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The Appalachian

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The Appalachian

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Fraternity and Sorority Life publishes spring 2013 figures

Appalachian State University’s Fraternity and Sorority Life released spring 2013 figures and statistics, which indicated a break from Greek stereotypes.

The report showed success among Greek Life members in academics and community service since a retreat in January that fraternity and sorority leaders on campus attended.

“One main thing that was talked about was perception and how we wanted to be viewed as leaders on our campus and not as lazy students, or the stereotypical fraternity or sorority member,” said Appalachian Panhellenic Association President Kathryn Cannon. “With the help of many, we have met many of our benchmarks as to ‘breaking the stereotype.’”

According to the Spring 2013 Semester at a Glance report, the Greek Community raised more than $13,000 during Greek Week for a family that had lost their home in a fire earlier in the semester. Sororities alone raised $53,913.67 that was donated to area and national philanthropies, foundations and nonprofits while fraternities raised more than $18,000, according to the report.

Fraternities and sororities on campus documented more than 6,500 and 9,000 service hours respectively.

“I’m just proud of them and excited for them to feel challenged and do more and I’m really excited to see what they’re going to do in the fall,” said Becky Cooke, assistant director for Fraternity and Sorority Life. “I knew it was going to be good, but I didn’t know it was going to be that good.”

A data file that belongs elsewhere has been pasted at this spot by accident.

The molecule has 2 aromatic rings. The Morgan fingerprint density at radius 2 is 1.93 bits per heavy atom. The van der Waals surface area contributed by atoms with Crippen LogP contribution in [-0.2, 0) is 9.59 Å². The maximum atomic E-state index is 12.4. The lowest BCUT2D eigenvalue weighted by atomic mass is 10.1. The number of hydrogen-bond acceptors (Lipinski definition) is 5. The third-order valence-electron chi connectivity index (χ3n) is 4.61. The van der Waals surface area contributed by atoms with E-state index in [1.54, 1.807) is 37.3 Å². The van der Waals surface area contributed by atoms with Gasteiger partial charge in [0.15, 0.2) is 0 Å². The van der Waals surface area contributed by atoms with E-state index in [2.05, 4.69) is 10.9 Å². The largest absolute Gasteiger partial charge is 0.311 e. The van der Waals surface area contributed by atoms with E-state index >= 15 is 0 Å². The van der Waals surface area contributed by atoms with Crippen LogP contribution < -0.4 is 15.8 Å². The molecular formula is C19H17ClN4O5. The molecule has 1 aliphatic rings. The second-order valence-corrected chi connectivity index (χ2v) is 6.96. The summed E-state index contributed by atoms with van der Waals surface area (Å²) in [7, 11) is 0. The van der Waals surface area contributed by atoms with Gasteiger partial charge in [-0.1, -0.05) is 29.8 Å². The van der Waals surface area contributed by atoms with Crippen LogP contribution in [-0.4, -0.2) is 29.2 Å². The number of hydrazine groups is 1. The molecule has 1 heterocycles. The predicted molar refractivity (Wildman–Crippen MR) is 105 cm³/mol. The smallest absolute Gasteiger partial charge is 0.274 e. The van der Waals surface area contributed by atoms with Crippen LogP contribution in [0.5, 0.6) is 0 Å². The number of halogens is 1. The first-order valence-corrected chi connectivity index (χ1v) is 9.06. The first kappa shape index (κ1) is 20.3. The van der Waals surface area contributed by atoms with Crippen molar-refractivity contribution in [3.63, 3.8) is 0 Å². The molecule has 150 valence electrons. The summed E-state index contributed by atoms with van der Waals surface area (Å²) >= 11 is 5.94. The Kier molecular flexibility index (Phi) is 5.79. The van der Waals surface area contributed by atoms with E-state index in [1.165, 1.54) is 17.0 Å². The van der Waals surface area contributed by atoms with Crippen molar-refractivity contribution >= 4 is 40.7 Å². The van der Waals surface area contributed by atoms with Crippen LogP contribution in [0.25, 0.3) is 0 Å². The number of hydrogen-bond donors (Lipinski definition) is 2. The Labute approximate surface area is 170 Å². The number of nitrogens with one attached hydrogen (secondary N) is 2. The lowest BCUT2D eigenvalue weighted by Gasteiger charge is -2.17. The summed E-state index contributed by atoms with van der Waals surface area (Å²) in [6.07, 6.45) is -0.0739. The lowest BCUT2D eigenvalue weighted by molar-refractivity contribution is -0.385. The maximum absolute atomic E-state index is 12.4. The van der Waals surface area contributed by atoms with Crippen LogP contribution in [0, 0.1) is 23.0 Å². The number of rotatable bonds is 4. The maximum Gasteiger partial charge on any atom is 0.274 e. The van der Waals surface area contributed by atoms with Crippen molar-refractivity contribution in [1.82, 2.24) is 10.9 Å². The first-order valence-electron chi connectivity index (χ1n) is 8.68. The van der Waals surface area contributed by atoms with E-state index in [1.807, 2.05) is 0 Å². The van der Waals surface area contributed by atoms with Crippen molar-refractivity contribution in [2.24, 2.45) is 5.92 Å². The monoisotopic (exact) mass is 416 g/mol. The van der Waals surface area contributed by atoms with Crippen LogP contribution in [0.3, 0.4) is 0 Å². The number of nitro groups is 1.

In addition to fundraising and service hours, Greek Life also listed academic achievements. Seventy-five of its members recorded a 4.0 grade point average and 32 percent of Greek Life members had a 3.5 or higher, according to the report.

“I think it speaks volumes about the students and how they’ve been able to get after it, both in the classroom and out of the classroom,” said Jamar Banks, director of Center for Student Involvement and Leadership.

This is the first semester report for Appalachian Greek Life that had been fully conducted and compiled with participation from Greek organizations in order to help document future information, Cooke said.

Cooke said the Greek stereotype will always remain regardless of the work fraternities and sororities do on campus and in the community.

“Some people want to be that ‘Animal House’ stereotype and often times they’re just not here anymore because they want to be that and they don’t do well,” she said. “They don’t succeed, they have limited numbers and they kind of fall off because they don’t provide anything to anybody other than that social atmosphere. You are what you recruit.”

Cooke, Cannon and Interfraternity Council President David Gordon said they continue to build on Appalachian’s Greek Life presence next semester.

“I believe the first step in Greek Life continuing to build a strong, positive presence on campus is our recruitment process and making sure that we continue to choose high-quality men and women from our campus,” Gordon said. “We will continue to make sure that we are taking these men and women who have the same core values that our organizations were founded on.”

Story: MICHAEL BRAGG, Editor-in-Chief

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